Ancient Monuments

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Castle Hill motte and bailey, Halton

A Scheduled Monument in Halton-with-Aughton, Lancashire

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Latitude: 54.0768 / 54°4'36"N

Longitude: -2.7662 / 2°45'58"W

OS Eastings: 349966.226819

OS Northings: 464816.432183

OS Grid: SD499648

Mapcode National: GBR 9P39.XB

Mapcode Global: WH841.HS0H

Entry Name: Castle Hill motte and bailey, Halton

Scheduled Date: 25 January 1927

Last Amended: 12 February 1991

Source: Historic England

Source ID: 1012440

English Heritage Legacy ID: 13410

County: Lancashire

Civil Parish: Halton-with-Aughton

Built-Up Area: Halton

Traditional County: Lancashire

Lieutenancy Area (Ceremonial County): Lancashire

Church of England Parish: Halton St Wilfrid

Church of England Diocese: Blackburn


The monument at Castle Hill consists of a truncated motte situated at
the end of a promontory overlooking the River Lune. A concentric-shaped
bailey lies to the NE and is separated from the motte by a shallow
ditch. A rampart and ditch surround the bailey on the N, NW and NE side.
The earthworks are well defined at this monument. During the 2nd World
War a look-out post was built on top of the motte, the foundations of
which still survive. A flagpole has also been erected on the motte.
The flagpole and its concrete setting, and the foundations of the look-
out post are excluded from the scheduling, however, the ground beneath
them is included.

The site of the monument is shown on the attached map extract.

Source: Historic England

Reasons for Scheduling

Motte castles are medieval fortifications introduced into Britain by the
Normans. They comprised a large conical mound of earth or rubble, the
motte, surmounted by a palisade and a stone or timber tower. In a
majority of examples an embanked enclosure containing additional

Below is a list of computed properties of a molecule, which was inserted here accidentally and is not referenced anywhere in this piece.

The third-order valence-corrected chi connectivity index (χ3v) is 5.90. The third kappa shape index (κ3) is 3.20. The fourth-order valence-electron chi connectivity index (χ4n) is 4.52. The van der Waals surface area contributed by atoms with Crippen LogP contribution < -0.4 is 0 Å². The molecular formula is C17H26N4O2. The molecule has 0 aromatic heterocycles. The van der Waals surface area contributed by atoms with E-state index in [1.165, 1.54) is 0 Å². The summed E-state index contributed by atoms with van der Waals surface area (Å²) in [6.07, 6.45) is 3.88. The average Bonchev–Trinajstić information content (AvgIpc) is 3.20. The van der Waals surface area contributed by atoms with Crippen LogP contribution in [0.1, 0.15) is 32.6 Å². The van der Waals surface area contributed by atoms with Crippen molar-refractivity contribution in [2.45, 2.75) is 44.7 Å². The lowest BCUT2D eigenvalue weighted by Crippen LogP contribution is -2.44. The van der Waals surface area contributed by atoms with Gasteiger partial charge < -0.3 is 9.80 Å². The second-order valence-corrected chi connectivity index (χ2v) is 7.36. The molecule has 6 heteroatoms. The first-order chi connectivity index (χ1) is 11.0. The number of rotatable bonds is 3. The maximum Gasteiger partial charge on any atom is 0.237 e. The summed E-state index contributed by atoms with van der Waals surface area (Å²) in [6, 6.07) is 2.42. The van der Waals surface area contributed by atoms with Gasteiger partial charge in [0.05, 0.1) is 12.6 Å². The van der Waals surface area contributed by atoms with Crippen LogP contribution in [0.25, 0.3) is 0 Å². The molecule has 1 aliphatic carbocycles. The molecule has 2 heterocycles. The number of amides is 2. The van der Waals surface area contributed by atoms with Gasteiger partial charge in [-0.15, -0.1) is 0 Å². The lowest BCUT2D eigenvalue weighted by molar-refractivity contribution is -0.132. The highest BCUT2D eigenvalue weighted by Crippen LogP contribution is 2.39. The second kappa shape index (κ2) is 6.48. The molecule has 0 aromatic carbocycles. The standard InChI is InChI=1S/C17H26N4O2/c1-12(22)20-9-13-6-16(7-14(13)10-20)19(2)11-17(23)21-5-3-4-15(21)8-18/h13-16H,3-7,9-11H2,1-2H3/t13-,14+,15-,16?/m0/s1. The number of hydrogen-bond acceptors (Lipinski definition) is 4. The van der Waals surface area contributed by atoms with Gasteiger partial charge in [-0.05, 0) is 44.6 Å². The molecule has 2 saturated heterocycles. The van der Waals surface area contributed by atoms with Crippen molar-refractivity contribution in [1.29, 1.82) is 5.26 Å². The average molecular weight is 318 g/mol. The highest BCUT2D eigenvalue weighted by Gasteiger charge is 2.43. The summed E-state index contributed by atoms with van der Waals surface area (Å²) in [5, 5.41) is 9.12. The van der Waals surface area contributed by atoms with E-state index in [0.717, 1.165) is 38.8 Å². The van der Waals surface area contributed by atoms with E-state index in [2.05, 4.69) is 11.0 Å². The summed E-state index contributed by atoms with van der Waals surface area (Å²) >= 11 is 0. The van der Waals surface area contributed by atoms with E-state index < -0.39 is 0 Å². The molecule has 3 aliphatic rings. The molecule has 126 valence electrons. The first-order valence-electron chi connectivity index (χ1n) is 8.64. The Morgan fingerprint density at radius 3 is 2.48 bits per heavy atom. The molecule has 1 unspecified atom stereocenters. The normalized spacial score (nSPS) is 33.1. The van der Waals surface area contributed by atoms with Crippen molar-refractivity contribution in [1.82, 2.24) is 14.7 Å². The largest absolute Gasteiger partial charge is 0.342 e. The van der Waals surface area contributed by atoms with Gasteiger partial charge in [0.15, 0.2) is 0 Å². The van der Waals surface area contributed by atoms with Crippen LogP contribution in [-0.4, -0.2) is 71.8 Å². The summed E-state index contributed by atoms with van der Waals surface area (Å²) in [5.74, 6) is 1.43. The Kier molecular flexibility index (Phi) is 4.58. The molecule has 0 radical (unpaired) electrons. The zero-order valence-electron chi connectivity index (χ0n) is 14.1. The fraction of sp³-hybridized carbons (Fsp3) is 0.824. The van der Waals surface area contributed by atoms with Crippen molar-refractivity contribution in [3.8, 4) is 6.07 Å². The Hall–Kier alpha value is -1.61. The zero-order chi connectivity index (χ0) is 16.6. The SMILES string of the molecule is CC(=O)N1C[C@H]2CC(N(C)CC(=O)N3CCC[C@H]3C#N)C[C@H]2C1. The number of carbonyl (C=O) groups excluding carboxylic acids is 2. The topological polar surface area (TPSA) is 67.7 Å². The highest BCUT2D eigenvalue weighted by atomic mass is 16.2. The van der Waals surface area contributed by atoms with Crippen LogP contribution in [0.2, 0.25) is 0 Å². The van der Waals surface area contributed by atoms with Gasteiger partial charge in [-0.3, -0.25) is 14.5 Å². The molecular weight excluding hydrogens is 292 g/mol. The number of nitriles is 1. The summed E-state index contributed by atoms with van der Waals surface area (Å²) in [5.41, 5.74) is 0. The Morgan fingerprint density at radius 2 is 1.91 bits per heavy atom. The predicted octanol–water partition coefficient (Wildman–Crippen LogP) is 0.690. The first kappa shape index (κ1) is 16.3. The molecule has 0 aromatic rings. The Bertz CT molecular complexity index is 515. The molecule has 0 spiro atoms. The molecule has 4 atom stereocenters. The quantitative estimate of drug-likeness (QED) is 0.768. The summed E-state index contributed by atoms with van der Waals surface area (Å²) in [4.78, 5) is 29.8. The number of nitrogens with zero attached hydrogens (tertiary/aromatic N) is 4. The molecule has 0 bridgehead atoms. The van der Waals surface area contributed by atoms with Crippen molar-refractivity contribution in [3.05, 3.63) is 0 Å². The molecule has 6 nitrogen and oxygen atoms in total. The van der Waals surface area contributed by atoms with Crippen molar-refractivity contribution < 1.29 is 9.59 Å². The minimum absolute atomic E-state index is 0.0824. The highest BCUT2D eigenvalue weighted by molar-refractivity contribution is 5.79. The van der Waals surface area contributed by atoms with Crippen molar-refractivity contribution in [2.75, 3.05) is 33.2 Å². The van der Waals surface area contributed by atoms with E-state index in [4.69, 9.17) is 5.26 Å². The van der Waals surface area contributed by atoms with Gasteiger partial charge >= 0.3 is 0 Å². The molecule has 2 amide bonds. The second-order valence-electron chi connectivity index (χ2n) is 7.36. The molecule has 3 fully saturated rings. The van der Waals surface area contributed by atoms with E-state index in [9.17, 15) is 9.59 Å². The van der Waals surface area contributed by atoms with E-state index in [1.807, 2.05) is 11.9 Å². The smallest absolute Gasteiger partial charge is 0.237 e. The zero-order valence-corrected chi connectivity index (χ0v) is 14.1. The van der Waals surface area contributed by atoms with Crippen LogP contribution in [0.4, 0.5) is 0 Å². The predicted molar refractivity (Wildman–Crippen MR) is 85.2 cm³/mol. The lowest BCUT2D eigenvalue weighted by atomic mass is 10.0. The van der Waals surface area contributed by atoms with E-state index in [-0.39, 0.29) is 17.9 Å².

buildings, the bailey, adjoined the motte. Motte castles and motte-
and-bailey castles acted as garrison forts during offensive military
operations, as strongholds, and, in many cases, as aristocratic
residences and the centre of local or royal administration. Built in
towns, villages and open countryside, motte castles generally occupied
strategic positions dominating their Immediate locality and, as a
result, are the most visually impressive monuments of the early post-
conquest period surviving in the modern landscape. Over 600 motte
castles or motte-and-bailey castles are recorded nationally with
examples known from most regions. As such, and as one of a restricted
range of recognised early post-conquest monuments, they are particularly
important for the study of Norman Britain and the development of the
feudal system. Although many were occupied for only a short period of
time, motte castles continued to be built and occupied from the 11th to
the 13th centuries after which they were superseded by other types of
The motte and bailey castle at Halton is one of a series of such
monuments flanking the Lune valley and is thus of particular importance
in contributing to an understanding of the post-conquest land settlement
and development of the feudal system in the area. Its earthworks survive
well and the lack of subsequent occupation on the site, particularly in
the bailey, means that buried structural remains and environmental
evidence will survive well.

Source: Historic England


Capstick, B, AM 107 (25-2-1986), (1986)
Castle Hill Motte and Bailey, Halton, Leech, P, AM 107 (17-3-1982),
Leach, P.E., MPP Single Monument Class Descriptions - Motte & Bailey Castles, (1988)
Oct 1978, RCT, Castle Hill, (1978)
PRN 435, Lancs SMR, Castle Hill, Halton, (1984)

Source: Historic England

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